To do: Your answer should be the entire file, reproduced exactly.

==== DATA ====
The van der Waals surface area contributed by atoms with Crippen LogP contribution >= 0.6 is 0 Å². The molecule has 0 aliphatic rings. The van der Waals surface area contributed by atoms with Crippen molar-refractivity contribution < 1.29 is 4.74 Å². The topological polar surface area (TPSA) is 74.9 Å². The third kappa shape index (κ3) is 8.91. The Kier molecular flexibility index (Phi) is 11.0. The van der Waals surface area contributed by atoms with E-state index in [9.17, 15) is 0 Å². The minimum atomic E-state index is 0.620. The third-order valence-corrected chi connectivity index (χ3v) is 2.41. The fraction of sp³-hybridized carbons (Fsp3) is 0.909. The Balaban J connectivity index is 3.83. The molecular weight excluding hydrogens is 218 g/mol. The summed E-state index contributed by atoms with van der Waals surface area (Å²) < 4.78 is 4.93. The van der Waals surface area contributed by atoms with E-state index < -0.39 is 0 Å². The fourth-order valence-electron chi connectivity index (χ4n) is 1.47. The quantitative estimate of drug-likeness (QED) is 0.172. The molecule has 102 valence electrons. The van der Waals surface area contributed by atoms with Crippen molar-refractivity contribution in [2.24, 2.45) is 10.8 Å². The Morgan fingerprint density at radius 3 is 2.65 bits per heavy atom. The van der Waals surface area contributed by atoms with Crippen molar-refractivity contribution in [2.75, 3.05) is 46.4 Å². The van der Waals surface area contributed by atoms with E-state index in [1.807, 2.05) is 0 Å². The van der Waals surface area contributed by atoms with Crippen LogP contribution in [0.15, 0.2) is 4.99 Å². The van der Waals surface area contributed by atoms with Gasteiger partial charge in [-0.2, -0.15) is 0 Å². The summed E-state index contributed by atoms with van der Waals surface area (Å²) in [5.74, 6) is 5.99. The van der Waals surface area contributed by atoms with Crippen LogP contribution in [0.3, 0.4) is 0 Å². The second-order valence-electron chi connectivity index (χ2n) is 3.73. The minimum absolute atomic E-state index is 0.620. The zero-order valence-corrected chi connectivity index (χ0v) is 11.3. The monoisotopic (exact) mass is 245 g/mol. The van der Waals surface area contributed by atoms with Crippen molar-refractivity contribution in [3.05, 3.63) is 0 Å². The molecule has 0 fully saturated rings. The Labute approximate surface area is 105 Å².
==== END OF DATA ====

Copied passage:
The van der Waals surface area contributed by atoms with Crippen LogP contribution >= 0.6 is 0 Å². The molecule has 0 aliphatic rings. The van der Waals surface area contributed by atoms with Crippen molar-refractivity contribution < 1.29 is 4.74 Å². The topological polar surface area (TPSA) is 74.9 Å². The third kappa shape index (κ3) is 8.91. The Kier molecular flexibility index (Phi) is 11.0. The van der Waals surface area contributed by atoms with E-state index in [9.17, 15) is 0 Å². The minimum atomic E-state index is 0.620. The third-order valence-corrected chi connectivity index (χ3v) is 2.41. The fraction of sp³-hybridized carbons (Fsp3) is 0.909. The Balaban J connectivity index is 3.83. The molecular weight excluding hydrogens is 218 g/mol. The summed E-state index contributed by atoms with van der Waals surface area (Å²) < 4.78 is 4.93. The van der Waals surface area contributed by atoms with E-state index < -0.39 is 0 Å². The fourth-order valence-electron chi connectivity index (χ4n) is 1.47. The quantitative estimate of drug-likeness (QED) is 0.172. The molecule has 102 valence electrons. The van der Waals surface area contributed by atoms with Crippen molar-refractivity contribution in [2.24, 2.45) is 10.8 Å². The Morgan fingerprint density at radius 3 is 2.65 bits per heavy atom. The van der Waals surface area contributed by atoms with Crippen molar-refractivity contribution in [2.75, 3.05) is 46.4 Å². The van der Waals surface area contributed by atoms with E-state index in [1.807, 2.05) is 0 Å². The van der Waals surface area contributed by atoms with Crippen LogP contribution in [0.15, 0.2) is 4.99 Å². The van der Waals surface area contributed by atoms with Gasteiger partial charge in [-0.2, -0.15) is 0 Å². The summed E-state index contributed by atoms with van der Waals surface area (Å²) in [5.74, 6) is 5.99. The van der Waals surface area contributed by atoms with Crippen LogP contribution in [0.3, 0.4) is 0 Å². The second-order valence-electron chi connectivity index (χ2n) is 3.73. The minimum absolute atomic E-state index is 0.620. The zero-order valence-corrected chi connectivity index (χ0v) is 11.3. The monoisotopic (exact) mass is 245 g/mol. The van der Waals surface area contributed by atoms with Crippen molar-refractivity contribution in [3.05, 3.63) is 0 Å². The molecule has 0 fully saturated rings. The Labute approximate surface area is 105 Å².